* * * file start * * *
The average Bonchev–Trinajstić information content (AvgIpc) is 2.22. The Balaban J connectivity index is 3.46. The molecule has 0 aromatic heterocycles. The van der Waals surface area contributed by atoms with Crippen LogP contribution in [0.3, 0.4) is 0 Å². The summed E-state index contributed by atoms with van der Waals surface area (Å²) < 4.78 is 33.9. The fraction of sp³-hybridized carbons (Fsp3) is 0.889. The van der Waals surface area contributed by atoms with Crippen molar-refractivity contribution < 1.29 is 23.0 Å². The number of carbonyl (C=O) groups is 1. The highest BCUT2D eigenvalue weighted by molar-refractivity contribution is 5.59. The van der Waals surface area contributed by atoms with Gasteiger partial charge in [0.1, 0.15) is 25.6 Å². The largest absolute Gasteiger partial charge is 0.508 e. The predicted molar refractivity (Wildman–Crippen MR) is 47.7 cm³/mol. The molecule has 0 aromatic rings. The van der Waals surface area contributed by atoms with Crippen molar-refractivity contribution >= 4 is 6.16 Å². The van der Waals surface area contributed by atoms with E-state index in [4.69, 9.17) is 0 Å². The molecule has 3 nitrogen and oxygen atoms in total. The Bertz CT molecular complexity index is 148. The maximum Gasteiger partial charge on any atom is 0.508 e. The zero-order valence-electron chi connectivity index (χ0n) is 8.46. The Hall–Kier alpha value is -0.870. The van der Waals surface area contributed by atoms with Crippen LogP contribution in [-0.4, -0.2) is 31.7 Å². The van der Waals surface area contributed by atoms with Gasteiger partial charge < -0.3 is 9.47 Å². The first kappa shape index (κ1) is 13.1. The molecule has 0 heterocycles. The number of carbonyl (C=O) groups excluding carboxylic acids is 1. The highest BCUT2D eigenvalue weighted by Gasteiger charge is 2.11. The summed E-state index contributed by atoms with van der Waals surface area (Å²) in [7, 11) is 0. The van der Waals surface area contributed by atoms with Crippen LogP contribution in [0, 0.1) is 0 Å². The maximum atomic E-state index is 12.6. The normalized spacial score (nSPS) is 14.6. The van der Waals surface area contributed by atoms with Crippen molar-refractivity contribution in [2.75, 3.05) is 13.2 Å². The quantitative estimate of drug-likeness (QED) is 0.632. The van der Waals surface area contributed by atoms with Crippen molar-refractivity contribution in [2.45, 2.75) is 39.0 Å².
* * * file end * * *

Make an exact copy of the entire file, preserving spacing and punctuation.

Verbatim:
The average Bonchev–Trinajstić information content (AvgIpc) is 2.22. The Balaban J connectivity index is 3.46. The molecule has 0 aromatic heterocycles. The van der Waals surface area contributed by atoms with Crippen LogP contribution in [0.3, 0.4) is 0 Å². The summed E-state index contributed by atoms with van der Waals surface area (Å²) < 4.78 is 33.9. The fraction of sp³-hybridized carbons (Fsp3) is 0.889. The van der Waals surface area contributed by atoms with Crippen molar-refractivity contribution < 1.29 is 23.0 Å². The number of carbonyl (C=O) groups is 1. The highest BCUT2D eigenvalue weighted by molar-refractivity contribution is 5.59. The van der Waals surface area contributed by atoms with Gasteiger partial charge in [0.1, 0.15) is 25.6 Å². The largest absolute Gasteiger partial charge is 0.508 e. The predicted molar refractivity (Wildman–Crippen MR) is 47.7 cm³/mol. The molecule has 0 aromatic rings. The van der Waals surface area contributed by atoms with Crippen molar-refractivity contribution >= 4 is 6.16 Å². The van der Waals surface area contributed by atoms with E-state index in [4.69, 9.17) is 0 Å². The molecule has 3 nitrogen and oxygen atoms in total. The Bertz CT molecular complexity index is 148. The maximum Gasteiger partial charge on any atom is 0.508 e. The zero-order valence-electron chi connectivity index (χ0n) is 8.46. The Hall–Kier alpha value is -0.870. The van der Waals surface area contributed by atoms with Crippen LogP contribution in [-0.4, -0.2) is 31.7 Å². The van der Waals surface area contributed by atoms with Gasteiger partial charge < -0.3 is 9.47 Å². The first kappa shape index (κ1) is 13.1. The molecule has 0 heterocycles. The number of carbonyl (C=O) groups excluding carboxylic acids is 1. The highest BCUT2D eigenvalue weighted by Gasteiger charge is 2.11. The summed E-state index contributed by atoms with van der Waals surface area (Å²) in [7, 11) is 0. The van der Waals surface area contributed by atoms with Crippen LogP contribution in [0, 0.1) is 0 Å². The maximum atomic E-state index is 12.6. The normalized spacial score (nSPS) is 14.6. The van der Waals surface area contributed by atoms with Crippen molar-refractivity contribution in [2.75, 3.05) is 13.2 Å². The quantitative estimate of drug-likeness (QED) is 0.632. The van der Waals surface area contributed by atoms with Crippen molar-refractivity contribution in [2.45, 2.75) is 39.0 Å².